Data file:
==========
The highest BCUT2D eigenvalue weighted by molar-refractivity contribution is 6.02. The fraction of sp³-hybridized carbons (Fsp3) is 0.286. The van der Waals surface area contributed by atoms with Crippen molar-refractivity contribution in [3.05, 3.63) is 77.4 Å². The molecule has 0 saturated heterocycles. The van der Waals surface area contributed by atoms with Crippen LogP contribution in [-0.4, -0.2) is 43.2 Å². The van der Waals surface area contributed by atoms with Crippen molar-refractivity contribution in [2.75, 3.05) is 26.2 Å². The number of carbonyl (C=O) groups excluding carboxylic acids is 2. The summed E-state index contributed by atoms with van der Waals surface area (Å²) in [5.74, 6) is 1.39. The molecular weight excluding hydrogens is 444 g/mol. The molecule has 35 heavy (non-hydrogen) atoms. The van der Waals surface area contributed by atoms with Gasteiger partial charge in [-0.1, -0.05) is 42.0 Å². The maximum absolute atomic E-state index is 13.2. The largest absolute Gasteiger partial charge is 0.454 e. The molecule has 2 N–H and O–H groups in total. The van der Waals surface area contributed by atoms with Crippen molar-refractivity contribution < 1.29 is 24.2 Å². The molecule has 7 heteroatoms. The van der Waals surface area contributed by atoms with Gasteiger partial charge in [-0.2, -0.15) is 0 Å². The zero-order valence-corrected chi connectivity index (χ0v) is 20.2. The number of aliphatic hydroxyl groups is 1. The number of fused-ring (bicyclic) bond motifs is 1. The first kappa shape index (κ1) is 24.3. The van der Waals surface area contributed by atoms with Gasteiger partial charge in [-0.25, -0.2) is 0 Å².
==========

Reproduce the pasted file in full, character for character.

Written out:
The highest BCUT2D eigenvalue weighted by molar-refractivity contribution is 6.02. The fraction of sp³-hybridized carbons (Fsp3) is 0.286. The van der Waals surface area contributed by atoms with Crippen molar-refractivity contribution in [3.05, 3.63) is 77.4 Å². The molecule has 0 saturated heterocycles. The van der Waals surface area contributed by atoms with Crippen LogP contribution in [-0.4, -0.2) is 43.2 Å². The van der Waals surface area contributed by atoms with Crippen molar-refractivity contribution in [2.75, 3.05) is 26.2 Å². The number of carbonyl (C=O) groups excluding carboxylic acids is 2. The summed E-state index contributed by atoms with van der Waals surface area (Å²) in [5.74, 6) is 1.39. The molecular weight excluding hydrogens is 444 g/mol. The molecule has 35 heavy (non-hydrogen) atoms. The van der Waals surface area contributed by atoms with Gasteiger partial charge in [-0.1, -0.05) is 42.0 Å². The maximum absolute atomic E-state index is 13.2. The largest absolute Gasteiger partial charge is 0.454 e. The molecule has 2 N–H and O–H groups in total. The van der Waals surface area contributed by atoms with Crippen molar-refractivity contribution < 1.29 is 24.2 Å². The molecule has 7 heteroatoms. The van der Waals surface area contributed by atoms with Gasteiger partial charge in [-0.2, -0.15) is 0 Å². The zero-order valence-corrected chi connectivity index (χ0v) is 20.2. The number of aliphatic hydroxyl groups is 1. The number of fused-ring (bicyclic) bond motifs is 1. The first kappa shape index (κ1) is 24.3. The van der Waals surface area contributed by atoms with Gasteiger partial charge in [-0.25, -0.2) is 0 Å².